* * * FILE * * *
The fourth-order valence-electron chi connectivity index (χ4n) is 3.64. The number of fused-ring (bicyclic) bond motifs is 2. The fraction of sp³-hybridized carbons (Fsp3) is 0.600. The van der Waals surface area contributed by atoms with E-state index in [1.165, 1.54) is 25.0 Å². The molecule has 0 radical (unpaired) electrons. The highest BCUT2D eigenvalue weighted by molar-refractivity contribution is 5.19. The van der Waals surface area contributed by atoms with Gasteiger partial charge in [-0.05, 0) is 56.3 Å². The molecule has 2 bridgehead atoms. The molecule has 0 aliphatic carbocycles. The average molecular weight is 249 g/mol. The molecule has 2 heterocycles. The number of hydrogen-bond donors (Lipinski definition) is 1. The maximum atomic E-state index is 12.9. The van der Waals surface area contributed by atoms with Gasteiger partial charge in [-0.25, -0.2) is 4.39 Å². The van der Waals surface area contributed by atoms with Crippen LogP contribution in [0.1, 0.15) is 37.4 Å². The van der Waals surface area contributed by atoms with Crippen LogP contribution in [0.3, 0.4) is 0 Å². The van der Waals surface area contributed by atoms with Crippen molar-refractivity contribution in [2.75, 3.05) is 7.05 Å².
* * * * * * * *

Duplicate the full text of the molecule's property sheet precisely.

The fourth-order valence-electron chi connectivity index (χ4n) is 3.64. The number of fused-ring (bicyclic) bond motifs is 2. The fraction of sp³-hybridized carbons (Fsp3) is 0.600. The van der Waals surface area contributed by atoms with E-state index in [1.165, 1.54) is 25.0 Å². The molecule has 0 radical (unpaired) electrons. The highest BCUT2D eigenvalue weighted by molar-refractivity contribution is 5.19. The van der Waals surface area contributed by atoms with Gasteiger partial charge in [-0.05, 0) is 56.3 Å². The molecule has 2 bridgehead atoms. The molecule has 0 aliphatic carbocycles. The average molecular weight is 249 g/mol. The molecule has 2 heterocycles. The number of hydrogen-bond donors (Lipinski definition) is 1. The maximum atomic E-state index is 12.9. The van der Waals surface area contributed by atoms with Gasteiger partial charge in [-0.25, -0.2) is 4.39 Å². The van der Waals surface area contributed by atoms with Crippen LogP contribution in [0.1, 0.15) is 37.4 Å². The van der Waals surface area contributed by atoms with Crippen LogP contribution in [0.3, 0.4) is 0 Å². The van der Waals surface area contributed by atoms with Crippen molar-refractivity contribution in [2.75, 3.05) is 7.05 Å².